Life support systems are used every day to help people during an illness and to return them to good health. Ventilators, for example, are used after surgery to support a patient's breathing until he or she wakes up enough to breathe on his or her own. Life support replaces or supports a failing bodily function. When patients have curable or treatable conditions, life support is used temporarily until the illness or disease can be stabilized and the body can resume normal functioning. At times, the body never regains the ability to function without life support.
When making decisions about specific forms of life support, gather the facts you need to make informed decisions. In particular, understand the benefit as well as the burden the treatment will offer you or your loved one.
A treatment may be beneficial if it relieves suffering, restores functioning, or enhances the quality of life. The same treatment can be considered burdensome if it causes pain, prolongs the dying process without offering benefit, or adds to the perception of a diminished quality of life.
A person's decision to decline life support is deeply personal. When gathering information about specific treatments, understand why the treatment is being offered and how it will benefit your care.
Commonly Used Life Support Measures
- Artificial nutrition and hydration: Artificial nutrition and hydration (or tube feeding) adds to or replaces ordinary eating and drinking by giving a chemically balanced mix of nutrients and fluids through a tube placed directly into the stomach, the upper intestine, or a vein. Artificial nutrition and hydration can save lives when used until the body heals.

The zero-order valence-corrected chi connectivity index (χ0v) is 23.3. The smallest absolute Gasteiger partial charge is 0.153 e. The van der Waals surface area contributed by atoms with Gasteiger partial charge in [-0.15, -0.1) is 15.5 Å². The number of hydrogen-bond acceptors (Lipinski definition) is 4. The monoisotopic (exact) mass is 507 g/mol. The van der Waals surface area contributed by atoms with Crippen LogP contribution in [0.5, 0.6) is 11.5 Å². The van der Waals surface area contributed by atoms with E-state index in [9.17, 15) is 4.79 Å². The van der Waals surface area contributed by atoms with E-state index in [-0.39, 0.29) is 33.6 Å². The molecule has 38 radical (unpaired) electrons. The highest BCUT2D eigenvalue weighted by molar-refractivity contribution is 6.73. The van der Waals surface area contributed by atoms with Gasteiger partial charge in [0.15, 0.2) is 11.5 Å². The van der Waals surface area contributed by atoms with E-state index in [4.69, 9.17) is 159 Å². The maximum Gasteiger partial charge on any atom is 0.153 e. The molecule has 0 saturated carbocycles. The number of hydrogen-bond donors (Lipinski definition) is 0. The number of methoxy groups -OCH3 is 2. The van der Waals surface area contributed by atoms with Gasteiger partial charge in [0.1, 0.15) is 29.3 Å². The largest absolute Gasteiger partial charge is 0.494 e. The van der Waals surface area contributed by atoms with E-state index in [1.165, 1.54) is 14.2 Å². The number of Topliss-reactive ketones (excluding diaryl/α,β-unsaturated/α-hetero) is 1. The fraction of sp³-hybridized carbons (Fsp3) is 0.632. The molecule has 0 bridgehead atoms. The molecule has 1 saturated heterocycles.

Long-term artificial nutrition and hydration may be given to people with serious intestinal disorders that weaken their ability to digest food, and helping them to enjoy a quality of life that is important to them. Long-term use of tube feeding frequently is given to people with irreversible and end-stage conditions. Often, the treatment will not reverse the course of the disease itself or improve the quality of life.
Some health care facilities and physicians may not agree with stopping or withdrawing tube feeding. Therefore, explore this issue with your loved ones and physician and clearly state your wishes about artificial nutrition and hydration in your advance directive.
- Cardiopulmonary resuscitation: Cardiopulmonary resuscitation (CPR) is a group of treatments used when someone's heart and/or breathing stops. CPR is used in an attempt to restart the heart and breathing. Electric shock and drugs also are used frequently to stimulate the heart.
When used quickly in response to a sudden event like a heart attack or drowning, CPR can be life-saving. But the success rate is extremely low for people who are at the end of a terminal disease process. Critically ill patients who receive CPR have a small chance of recovering and leaving the hospital.
If you do not wish to receive CPR under certain circumstances, and you are in the hospital, your doctor must write a separate do-not-resuscitate (DNR) order in your medical record. If you are at home, some states, including Ohio, allow for an out-of-hospital or portable DNR order. This order is written by a physician and directs emergency workers not to start CPR.